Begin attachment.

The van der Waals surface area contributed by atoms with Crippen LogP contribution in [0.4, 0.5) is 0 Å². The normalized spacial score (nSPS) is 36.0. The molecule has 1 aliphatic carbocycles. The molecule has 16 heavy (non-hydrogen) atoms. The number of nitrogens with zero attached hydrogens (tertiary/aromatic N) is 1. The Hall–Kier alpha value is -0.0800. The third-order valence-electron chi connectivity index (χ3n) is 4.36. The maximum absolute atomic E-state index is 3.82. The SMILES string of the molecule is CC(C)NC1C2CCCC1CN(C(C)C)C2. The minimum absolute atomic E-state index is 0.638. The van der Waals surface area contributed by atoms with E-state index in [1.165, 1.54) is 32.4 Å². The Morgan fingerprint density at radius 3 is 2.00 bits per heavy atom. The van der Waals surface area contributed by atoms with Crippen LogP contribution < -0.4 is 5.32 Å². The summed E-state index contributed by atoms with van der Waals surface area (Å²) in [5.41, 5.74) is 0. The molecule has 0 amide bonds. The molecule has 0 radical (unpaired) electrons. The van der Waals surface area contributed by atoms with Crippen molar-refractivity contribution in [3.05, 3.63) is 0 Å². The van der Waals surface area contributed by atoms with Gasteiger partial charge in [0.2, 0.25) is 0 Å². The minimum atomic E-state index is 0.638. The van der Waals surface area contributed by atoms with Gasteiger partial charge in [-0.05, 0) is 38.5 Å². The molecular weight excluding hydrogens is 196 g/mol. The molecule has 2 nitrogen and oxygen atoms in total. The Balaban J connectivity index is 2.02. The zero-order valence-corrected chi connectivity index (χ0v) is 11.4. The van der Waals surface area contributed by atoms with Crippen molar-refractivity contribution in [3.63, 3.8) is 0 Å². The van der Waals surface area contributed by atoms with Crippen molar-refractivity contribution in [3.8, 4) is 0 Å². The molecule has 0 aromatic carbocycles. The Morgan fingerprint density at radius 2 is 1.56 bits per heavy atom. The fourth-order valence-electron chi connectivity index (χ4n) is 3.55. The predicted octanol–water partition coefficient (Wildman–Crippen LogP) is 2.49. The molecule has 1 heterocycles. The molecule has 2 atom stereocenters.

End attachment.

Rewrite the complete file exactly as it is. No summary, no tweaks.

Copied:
The van der Waals surface area contributed by atoms with Crippen LogP contribution in [0.4, 0.5) is 0 Å². The normalized spacial score (nSPS) is 36.0. The molecule has 1 aliphatic carbocycles. The molecule has 16 heavy (non-hydrogen) atoms. The number of nitrogens with zero attached hydrogens (tertiary/aromatic N) is 1. The Hall–Kier alpha value is -0.0800. The third-order valence-electron chi connectivity index (χ3n) is 4.36. The maximum absolute atomic E-state index is 3.82. The SMILES string of the molecule is CC(C)NC1C2CCCC1CN(C(C)C)C2. The minimum absolute atomic E-state index is 0.638. The van der Waals surface area contributed by atoms with E-state index in [1.165, 1.54) is 32.4 Å². The Morgan fingerprint density at radius 3 is 2.00 bits per heavy atom. The van der Waals surface area contributed by atoms with Crippen LogP contribution < -0.4 is 5.32 Å². The summed E-state index contributed by atoms with van der Waals surface area (Å²) in [5.41, 5.74) is 0. The molecule has 0 amide bonds. The molecule has 0 radical (unpaired) electrons. The van der Waals surface area contributed by atoms with Crippen molar-refractivity contribution in [3.05, 3.63) is 0 Å². The van der Waals surface area contributed by atoms with Gasteiger partial charge in [0.2, 0.25) is 0 Å². The minimum atomic E-state index is 0.638. The van der Waals surface area contributed by atoms with Gasteiger partial charge in [-0.05, 0) is 38.5 Å². The molecular weight excluding hydrogens is 196 g/mol. The molecule has 2 nitrogen and oxygen atoms in total. The Balaban J connectivity index is 2.02. The zero-order valence-corrected chi connectivity index (χ0v) is 11.4. The van der Waals surface area contributed by atoms with Crippen molar-refractivity contribution in [3.63, 3.8) is 0 Å². The van der Waals surface area contributed by atoms with Crippen molar-refractivity contribution in [3.8, 4) is 0 Å². The molecule has 0 aromatic carbocycles. The Morgan fingerprint density at radius 2 is 1.56 bits per heavy atom. The fourth-order valence-electron chi connectivity index (χ4n) is 3.55. The predicted octanol–water partition coefficient (Wildman–Crippen LogP) is 2.49. The molecule has 1 heterocycles. The molecule has 2 atom stereocenters.